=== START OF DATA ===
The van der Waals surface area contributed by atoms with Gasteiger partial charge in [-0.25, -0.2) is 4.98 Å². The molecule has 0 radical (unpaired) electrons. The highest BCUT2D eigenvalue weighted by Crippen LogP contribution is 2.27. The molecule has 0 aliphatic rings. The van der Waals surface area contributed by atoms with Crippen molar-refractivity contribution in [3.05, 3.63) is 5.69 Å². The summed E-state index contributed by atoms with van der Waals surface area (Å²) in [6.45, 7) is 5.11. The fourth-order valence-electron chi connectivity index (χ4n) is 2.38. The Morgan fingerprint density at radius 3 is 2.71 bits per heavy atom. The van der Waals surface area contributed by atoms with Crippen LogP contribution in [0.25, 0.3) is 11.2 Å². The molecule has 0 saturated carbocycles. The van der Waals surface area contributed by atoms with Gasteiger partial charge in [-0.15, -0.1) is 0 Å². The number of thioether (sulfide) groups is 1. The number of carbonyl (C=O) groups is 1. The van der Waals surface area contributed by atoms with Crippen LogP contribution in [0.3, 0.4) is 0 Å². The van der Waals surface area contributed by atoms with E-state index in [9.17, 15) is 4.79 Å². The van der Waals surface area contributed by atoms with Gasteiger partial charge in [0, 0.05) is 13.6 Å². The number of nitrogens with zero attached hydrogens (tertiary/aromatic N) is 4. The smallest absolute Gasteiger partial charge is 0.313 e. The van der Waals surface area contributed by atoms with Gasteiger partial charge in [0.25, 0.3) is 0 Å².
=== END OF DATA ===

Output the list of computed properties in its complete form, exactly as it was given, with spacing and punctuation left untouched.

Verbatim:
The van der Waals surface area contributed by atoms with Gasteiger partial charge in [-0.25, -0.2) is 4.98 Å². The molecule has 0 radical (unpaired) electrons. The highest BCUT2D eigenvalue weighted by Crippen LogP contribution is 2.27. The molecule has 0 aliphatic rings. The van der Waals surface area contributed by atoms with Crippen molar-refractivity contribution in [3.05, 3.63) is 5.69 Å². The summed E-state index contributed by atoms with van der Waals surface area (Å²) in [6.45, 7) is 5.11. The fourth-order valence-electron chi connectivity index (χ4n) is 2.38. The Morgan fingerprint density at radius 3 is 2.71 bits per heavy atom. The van der Waals surface area contributed by atoms with Crippen LogP contribution in [0.25, 0.3) is 11.2 Å². The molecule has 0 saturated carbocycles. The van der Waals surface area contributed by atoms with Gasteiger partial charge in [-0.15, -0.1) is 0 Å². The number of thioether (sulfide) groups is 1. The number of carbonyl (C=O) groups is 1. The van der Waals surface area contributed by atoms with Crippen LogP contribution in [0.3, 0.4) is 0 Å². The van der Waals surface area contributed by atoms with E-state index in [9.17, 15) is 4.79 Å². The van der Waals surface area contributed by atoms with Gasteiger partial charge in [0, 0.05) is 13.6 Å². The number of nitrogens with zero attached hydrogens (tertiary/aromatic N) is 4. The smallest absolute Gasteiger partial charge is 0.313 e. The van der Waals surface area contributed by atoms with Gasteiger partial charge in [0.25, 0.3) is 0 Å².